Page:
For virtually every discipline, the curriculum can accommodate the facts and thrust of what’s delineated above. Meaning, teachers across the board can incorporate lessons respecting civic engagement, and simultaneously be instructing youngsters as per the parameters presently imposed on educational institutions. They can honor what’s considered of core importance, and inject a new ingredient.

I wrote this piece while watching a National Association Basketball Finals game. And an advertisement came on for Round-up, one of Monsanto’s big poisonous sellers during a break in the playoff contest. Which led me to the thought that schools need to help their charges self-educate about the abominations of corporations AND the abominable behavior of governmental agencies. Kids need to feel their personal agency. Be taught that they can do something significant by way of stopping the horrid momentum which they are all aware of these days.


And the groundwork for encouraging that must be laid with exposure to the new facts of life for American youth in the 21st century.

Here’s hoping the educators I’ll cross paths with in New Orleans will want to call a spade a spade, and at least play “Wooly Bully” for the kids so that they can dance to a different tune than what they’re able to come up with at present… with the mediocre music that’s being played via silence in so many parts of academia.

Meaning, it’s “mediocre”,,, to say the very least… to be preparing students exclusively to carve our careers at destructive corporations such as Monsanto or to put all of their academic heartbeats into goals which will land them a job with a corrupt governmental agency; the EPA, as things stand, is not the only undesirable agency, and I’ll be glad to provide definitive documentation for that radical accusation, upon request. The thing is, students can prepare to work for a decent company and/or to serve the Collective Good under the auspices of the U.S. government AND — simultaneously — get to work (while in school) on contributing to changing the status quo.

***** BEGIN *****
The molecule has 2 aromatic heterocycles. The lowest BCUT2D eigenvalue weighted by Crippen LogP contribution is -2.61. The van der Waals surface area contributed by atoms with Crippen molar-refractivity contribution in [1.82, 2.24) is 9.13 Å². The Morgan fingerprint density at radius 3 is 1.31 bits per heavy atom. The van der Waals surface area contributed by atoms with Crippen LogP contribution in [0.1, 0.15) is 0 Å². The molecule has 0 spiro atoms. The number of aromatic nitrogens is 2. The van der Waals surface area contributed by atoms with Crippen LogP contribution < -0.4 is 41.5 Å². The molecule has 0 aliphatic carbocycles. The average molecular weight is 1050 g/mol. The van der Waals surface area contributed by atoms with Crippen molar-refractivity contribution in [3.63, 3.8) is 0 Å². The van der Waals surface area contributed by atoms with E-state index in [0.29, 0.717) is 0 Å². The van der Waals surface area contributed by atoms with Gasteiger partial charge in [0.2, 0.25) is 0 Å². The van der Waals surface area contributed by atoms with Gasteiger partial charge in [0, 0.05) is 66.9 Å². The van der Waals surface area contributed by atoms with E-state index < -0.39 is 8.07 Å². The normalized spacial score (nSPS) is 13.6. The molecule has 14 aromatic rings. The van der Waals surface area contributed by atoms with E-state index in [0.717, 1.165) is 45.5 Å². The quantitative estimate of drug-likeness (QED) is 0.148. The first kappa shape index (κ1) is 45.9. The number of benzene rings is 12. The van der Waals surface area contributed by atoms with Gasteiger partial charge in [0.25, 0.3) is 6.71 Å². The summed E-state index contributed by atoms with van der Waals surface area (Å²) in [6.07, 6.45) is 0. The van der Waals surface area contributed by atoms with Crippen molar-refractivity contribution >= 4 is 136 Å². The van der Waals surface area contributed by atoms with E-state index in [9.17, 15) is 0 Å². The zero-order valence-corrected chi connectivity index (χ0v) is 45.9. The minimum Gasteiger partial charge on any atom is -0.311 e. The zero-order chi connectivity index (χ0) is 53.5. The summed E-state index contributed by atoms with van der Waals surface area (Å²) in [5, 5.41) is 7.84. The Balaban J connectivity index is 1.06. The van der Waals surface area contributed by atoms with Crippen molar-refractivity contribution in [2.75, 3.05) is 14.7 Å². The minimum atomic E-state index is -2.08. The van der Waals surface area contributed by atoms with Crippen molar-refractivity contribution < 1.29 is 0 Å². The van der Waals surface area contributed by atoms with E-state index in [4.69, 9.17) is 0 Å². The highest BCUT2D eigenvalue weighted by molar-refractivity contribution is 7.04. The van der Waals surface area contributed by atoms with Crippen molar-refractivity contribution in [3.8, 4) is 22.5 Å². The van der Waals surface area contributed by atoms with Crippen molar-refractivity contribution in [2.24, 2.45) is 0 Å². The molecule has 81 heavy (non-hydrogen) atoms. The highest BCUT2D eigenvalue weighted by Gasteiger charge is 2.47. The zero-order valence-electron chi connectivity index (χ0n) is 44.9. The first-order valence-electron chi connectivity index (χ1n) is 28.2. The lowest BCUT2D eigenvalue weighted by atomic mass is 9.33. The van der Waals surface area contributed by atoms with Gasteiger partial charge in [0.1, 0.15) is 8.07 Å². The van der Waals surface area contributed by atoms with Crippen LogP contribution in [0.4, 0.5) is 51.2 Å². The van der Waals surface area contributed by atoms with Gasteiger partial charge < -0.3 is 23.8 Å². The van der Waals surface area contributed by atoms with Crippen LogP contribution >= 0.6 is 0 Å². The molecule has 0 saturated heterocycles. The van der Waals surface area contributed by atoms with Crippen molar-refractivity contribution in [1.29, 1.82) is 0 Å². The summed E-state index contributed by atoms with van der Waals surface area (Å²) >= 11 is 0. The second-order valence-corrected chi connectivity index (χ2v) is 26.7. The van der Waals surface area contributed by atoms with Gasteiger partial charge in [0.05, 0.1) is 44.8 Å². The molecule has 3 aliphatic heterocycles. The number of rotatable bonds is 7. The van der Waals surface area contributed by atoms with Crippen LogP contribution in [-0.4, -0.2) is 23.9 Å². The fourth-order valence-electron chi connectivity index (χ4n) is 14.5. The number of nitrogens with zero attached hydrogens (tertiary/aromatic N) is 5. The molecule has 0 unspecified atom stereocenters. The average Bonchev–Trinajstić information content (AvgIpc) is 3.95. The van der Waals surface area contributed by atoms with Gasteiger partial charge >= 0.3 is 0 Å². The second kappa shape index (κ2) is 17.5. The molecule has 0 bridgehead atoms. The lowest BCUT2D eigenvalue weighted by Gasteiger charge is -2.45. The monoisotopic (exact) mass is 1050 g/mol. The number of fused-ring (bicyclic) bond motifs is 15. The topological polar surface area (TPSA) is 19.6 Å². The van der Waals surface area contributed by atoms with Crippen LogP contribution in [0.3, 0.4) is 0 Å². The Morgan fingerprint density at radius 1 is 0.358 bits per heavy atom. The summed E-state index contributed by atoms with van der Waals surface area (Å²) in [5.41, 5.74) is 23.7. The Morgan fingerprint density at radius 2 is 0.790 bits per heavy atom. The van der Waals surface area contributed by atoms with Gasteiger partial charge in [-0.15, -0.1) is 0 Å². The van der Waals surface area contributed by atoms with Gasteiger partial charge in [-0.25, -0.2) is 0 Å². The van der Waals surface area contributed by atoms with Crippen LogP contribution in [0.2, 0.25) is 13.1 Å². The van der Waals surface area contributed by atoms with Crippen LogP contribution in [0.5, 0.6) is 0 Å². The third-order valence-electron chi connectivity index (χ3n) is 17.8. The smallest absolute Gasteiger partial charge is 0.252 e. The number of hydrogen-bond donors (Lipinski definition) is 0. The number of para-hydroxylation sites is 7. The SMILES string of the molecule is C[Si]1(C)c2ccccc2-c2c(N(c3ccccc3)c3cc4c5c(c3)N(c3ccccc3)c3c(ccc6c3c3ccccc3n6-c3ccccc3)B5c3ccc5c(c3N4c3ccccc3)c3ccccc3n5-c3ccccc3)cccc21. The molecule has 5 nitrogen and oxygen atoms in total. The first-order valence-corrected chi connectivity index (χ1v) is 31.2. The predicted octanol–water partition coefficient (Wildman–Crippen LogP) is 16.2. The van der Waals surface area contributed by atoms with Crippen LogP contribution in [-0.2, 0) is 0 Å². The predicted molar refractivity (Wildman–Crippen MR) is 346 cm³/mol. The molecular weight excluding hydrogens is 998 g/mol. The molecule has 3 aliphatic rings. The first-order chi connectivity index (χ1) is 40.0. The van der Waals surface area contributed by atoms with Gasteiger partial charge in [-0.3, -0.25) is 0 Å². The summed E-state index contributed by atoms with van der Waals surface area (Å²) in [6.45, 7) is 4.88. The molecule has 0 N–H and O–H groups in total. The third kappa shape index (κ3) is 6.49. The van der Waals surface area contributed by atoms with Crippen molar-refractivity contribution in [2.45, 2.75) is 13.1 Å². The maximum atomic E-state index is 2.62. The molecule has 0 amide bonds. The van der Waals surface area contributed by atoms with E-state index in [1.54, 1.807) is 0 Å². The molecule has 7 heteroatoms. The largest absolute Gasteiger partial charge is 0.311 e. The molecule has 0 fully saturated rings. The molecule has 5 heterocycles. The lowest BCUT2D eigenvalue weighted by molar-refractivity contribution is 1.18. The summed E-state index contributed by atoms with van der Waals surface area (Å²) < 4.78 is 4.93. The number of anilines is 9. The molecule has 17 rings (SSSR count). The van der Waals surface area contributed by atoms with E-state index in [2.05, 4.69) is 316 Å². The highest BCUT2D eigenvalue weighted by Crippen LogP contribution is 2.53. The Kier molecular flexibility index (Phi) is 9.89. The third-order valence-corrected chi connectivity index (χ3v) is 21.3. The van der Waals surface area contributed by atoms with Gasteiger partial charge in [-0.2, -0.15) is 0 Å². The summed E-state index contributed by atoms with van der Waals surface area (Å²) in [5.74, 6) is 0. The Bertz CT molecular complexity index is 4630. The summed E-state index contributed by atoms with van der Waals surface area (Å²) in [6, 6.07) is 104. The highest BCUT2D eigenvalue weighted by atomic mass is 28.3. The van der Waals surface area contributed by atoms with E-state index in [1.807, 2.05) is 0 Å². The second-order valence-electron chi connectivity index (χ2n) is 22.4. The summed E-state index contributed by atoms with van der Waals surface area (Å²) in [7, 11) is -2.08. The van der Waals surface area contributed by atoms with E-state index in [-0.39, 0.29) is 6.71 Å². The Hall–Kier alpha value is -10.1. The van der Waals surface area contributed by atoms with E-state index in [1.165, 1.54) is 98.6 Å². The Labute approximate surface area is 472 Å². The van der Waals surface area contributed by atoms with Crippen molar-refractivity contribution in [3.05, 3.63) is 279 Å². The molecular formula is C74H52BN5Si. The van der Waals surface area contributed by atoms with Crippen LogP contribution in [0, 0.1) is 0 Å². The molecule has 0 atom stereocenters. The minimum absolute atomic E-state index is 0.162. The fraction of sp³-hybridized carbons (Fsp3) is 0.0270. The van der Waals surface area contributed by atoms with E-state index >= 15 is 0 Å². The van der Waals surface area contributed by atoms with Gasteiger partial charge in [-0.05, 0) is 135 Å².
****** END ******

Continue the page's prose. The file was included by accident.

To do that, though, again, will require calling a spade a spade*, which is not what’s going on in too many classrooms these days… with almost the entire focus of a given student being on purely personal utilitarian goals. Goals which are based on misinformation about what many corporations and agencies are actually doing… and — so very important — WHY.

*Which is what finally happened with BP and the Army Corps of Engineers once Katrina hit… and hard truths unfolded following its aftermath. Too late.

We all know what Dr. Martin Luther King said about being silent in the face of what is abhorrent. At least I hope the reader does. Regardless, many wise people throughout the ages of mankind have underscored the importance of speaking up about the truth. No matter who employs you… especially when it comes to life and death issues.

I believe that the academics I’ve had contact with already in the New Orleans will want to give a fresh take on the Big Picture. And I hope these hard truths for Big Easy education will be embraced fervently. If they are, I will drop everything and travel to their realm to contribute in any way I can.

Making lots of noise midst the sound of silence.

Richard Martin Oxman, Director of Flannery O’Connor Academy, can be reached at The author wants readers to understand that what’s been touched upon here is only the tip of a very dangerous iceberg, and to secure a clue as to what that means… he asks one and all to check out some of the imagery embedded in the “Wooly Bully” footage provided, and then to contact him to engage in very necessary discussion in depth. With the idea of DOING something about the whole shebang in solidarity. Peacefully. And with great love. “The Sound of Silence” came out when the author first began teaching college kids in 1964. He KNOWS what the challenges are now, and firmly believes it’s NOT “too late.”


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One Comment

  1. K SHESHU BABU says:

    There are many areas where educators are ‘ silent’ ….they should identify the black spots and try to address them